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New Light on the Rehov Inscription: Identifying 'The Gate of Campon' at Bet Shean / עוד על כתובת רחוב — לזיהויו של פילי דקמפון בבית שאן

זאב וייס and Zeev Weiss
Tarbiẕ / תרביץ
כרך ע‎, חוברת א‎ (תשרי-כסלו תשס"א), pp. 35-50
Stable URL: http://www.jstor.org/stable/23601245
Page Count: 16
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New Light on the Rehov Inscription: Identifying 'The Gate of Campon' at Bet Shean / עוד על כתובת רחוב — לזיהויו של פילי דקמפון בבית שאן
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Abstract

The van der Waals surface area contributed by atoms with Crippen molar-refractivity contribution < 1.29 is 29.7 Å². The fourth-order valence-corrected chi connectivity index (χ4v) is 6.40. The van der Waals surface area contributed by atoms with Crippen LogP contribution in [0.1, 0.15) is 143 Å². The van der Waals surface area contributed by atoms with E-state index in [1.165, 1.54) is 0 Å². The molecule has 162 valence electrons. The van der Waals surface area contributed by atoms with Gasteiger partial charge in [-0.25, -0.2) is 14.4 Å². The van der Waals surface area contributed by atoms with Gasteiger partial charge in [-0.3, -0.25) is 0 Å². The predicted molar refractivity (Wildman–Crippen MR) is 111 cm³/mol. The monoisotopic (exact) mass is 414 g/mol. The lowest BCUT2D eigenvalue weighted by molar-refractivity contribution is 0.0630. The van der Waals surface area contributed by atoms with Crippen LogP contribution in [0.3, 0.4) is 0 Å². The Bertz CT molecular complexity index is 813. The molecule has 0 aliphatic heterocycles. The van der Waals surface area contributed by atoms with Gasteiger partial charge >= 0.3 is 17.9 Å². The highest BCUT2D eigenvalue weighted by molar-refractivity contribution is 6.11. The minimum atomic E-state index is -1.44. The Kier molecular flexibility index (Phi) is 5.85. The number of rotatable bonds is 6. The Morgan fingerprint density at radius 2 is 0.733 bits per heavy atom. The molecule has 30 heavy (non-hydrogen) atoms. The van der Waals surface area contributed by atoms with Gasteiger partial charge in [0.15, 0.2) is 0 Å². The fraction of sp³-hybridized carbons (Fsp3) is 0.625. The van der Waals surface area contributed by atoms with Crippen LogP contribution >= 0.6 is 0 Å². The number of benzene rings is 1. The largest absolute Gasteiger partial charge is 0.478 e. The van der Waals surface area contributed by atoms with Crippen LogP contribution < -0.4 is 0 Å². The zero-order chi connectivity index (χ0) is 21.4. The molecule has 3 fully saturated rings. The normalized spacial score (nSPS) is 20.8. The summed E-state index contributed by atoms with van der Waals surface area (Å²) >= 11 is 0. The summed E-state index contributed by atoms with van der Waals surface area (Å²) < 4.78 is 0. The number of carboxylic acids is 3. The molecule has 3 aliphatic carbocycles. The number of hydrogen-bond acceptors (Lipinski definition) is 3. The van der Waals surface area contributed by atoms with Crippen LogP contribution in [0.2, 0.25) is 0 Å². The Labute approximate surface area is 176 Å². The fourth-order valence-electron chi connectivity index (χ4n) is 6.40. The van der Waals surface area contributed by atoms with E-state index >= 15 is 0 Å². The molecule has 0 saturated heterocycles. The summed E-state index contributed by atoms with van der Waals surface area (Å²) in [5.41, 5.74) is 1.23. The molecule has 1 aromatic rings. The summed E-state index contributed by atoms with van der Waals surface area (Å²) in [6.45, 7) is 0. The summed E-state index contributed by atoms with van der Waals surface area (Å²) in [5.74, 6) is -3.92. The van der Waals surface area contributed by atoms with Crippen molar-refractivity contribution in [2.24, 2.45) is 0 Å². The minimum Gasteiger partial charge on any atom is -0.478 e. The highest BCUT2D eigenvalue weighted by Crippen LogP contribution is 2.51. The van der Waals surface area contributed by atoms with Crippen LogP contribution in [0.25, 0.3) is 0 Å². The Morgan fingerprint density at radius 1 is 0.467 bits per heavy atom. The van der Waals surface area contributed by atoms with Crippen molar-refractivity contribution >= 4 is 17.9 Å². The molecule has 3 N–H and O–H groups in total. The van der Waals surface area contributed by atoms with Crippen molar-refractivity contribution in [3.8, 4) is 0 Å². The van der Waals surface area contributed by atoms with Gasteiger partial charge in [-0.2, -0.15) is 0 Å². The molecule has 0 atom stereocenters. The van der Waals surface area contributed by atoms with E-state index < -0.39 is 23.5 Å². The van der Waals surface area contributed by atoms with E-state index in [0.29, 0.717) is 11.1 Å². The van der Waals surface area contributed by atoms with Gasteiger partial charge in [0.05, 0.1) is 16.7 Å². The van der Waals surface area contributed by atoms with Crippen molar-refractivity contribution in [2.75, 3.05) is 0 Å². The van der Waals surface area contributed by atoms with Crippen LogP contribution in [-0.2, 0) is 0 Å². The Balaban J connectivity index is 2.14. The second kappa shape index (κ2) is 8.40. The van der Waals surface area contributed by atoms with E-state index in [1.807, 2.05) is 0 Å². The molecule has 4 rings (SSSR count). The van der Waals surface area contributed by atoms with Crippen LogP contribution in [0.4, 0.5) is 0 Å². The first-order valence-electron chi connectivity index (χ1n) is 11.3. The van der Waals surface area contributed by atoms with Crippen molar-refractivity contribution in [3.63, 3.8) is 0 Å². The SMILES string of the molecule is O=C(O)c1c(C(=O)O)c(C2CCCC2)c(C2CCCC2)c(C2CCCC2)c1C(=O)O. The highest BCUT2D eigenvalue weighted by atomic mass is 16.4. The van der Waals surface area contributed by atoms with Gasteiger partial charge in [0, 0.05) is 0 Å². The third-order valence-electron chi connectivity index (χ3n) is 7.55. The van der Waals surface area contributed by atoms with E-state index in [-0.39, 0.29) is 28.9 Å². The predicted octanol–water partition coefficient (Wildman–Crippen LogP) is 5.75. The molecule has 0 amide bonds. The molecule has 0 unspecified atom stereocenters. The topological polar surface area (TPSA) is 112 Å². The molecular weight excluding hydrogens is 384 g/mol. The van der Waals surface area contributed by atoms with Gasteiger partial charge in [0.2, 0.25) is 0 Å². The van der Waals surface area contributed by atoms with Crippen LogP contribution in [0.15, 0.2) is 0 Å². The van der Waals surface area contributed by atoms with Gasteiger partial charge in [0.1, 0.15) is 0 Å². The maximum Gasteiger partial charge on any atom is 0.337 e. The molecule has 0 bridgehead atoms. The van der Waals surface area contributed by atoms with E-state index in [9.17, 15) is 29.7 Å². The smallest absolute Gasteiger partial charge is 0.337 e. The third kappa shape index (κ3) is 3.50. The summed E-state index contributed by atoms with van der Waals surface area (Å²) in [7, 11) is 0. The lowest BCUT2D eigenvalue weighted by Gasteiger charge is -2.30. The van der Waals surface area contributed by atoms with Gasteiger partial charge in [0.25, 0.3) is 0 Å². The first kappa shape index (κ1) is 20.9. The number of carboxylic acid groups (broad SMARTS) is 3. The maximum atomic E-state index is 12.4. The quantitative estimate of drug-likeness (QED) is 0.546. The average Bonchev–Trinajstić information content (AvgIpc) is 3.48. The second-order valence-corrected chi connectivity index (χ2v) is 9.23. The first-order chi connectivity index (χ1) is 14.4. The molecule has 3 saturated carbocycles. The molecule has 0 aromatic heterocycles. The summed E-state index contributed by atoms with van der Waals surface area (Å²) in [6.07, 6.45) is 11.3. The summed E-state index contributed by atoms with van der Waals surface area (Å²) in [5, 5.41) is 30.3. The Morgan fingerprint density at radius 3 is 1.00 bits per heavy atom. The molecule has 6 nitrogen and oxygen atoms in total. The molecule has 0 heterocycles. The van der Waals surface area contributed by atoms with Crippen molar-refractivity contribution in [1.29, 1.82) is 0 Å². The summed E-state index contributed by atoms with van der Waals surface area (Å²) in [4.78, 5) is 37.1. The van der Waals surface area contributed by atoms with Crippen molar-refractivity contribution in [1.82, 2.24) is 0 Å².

The area surrounding ancient Bet Shean (Scythopolis) is described in a halakhic inscription incorporated into the mosaic floor discovered in the narthex of the synagogue at Rehov, lying ca. 5 km south of the city. The inscription enumerates sabbatical year and tithe laws in the cities and enclaves beyond the boundaries of Jewish settlement throughout Palestine, and largely repeats textual variants appearing in the Palestinian (Jerusalem) Talmud. The first part of the inscription is devoted to Bet Shean owing to its author's express concern with this region. It first lists the fruits forbidden in the sabbatical year in the district of Bet Shean and goes on to describe at length the city's boundaries while incorporating many diverse topographical details. The mosaic and its inscription belong to the third phase of the Rehov synagogue, which is dated to the end of the Byzantine period (sixth—seventh centuries CE). It appears, however, that the topographical reality of Bet Shean emerging from this inscription may in all probability be founded on an earlier, perhaps Roman, setting. The scholars who examined the Rehov inscription, as well as the archaeologists who recently unearthed Bet Shean's ruins, have studied the names of the gates mentioned in the inscription in an attempt to place some of them in the city plan. The remains discovered in the excavations of the last few years shed new light on the Rehov inscription, enabling us to identify, albeit with a large measure of caution, 'the Gate of Campon', as well as the structure given this name that marks the city's southern boundary. Naming the gate of a city after a nearby building, a road leading from it, or a settlement that could be reached from that direction was known in antiquity. It is in this spirit that one should understand 'the Gate of Campon', which was probably named as such after a specific building. The city's hippodrome, called campon in rabbinic literature, was built in Bet Shean next to the street or road that ran from the center of the city southward, toward the gate marking the city's boundary in this direction. Only the western part of the second-century CE hippodrome, constructed on an east—west axis, perpendicular to the road, was preserved. A section of the road running in a north—south direction was uncovered southeast of the hippodrome. In addition, the remains of a curved wall unearthed to the south of the city, close to the above-mentioned road that presumably ran in this direction, may somehow be connected with the city's southern gate, perhaps "the Gate of Campon" in the Rehov inscription. In light of the above, it appears that the route running toward the reconstructed gate and the road approaching it from the other side served not only those coming into the city from the south or leaving it in that direction, but also as a main thoroughfare to and from the hippodrome during games and festivals. This urban reality, which repeats familiar models in other cities of Roman Palestine, reinforces not only the full reconstruction of the remains, but also supports the proposed interpretation whereby 'the Gate of Campon' is named after the city's hippodrome discovered at Bet Shean. The monumental appearance of the hippodrome built beside the road leading southward undoubtedly left a great impression on those entering and leaving the city from this direction and thus gave the name to the gate located near it.

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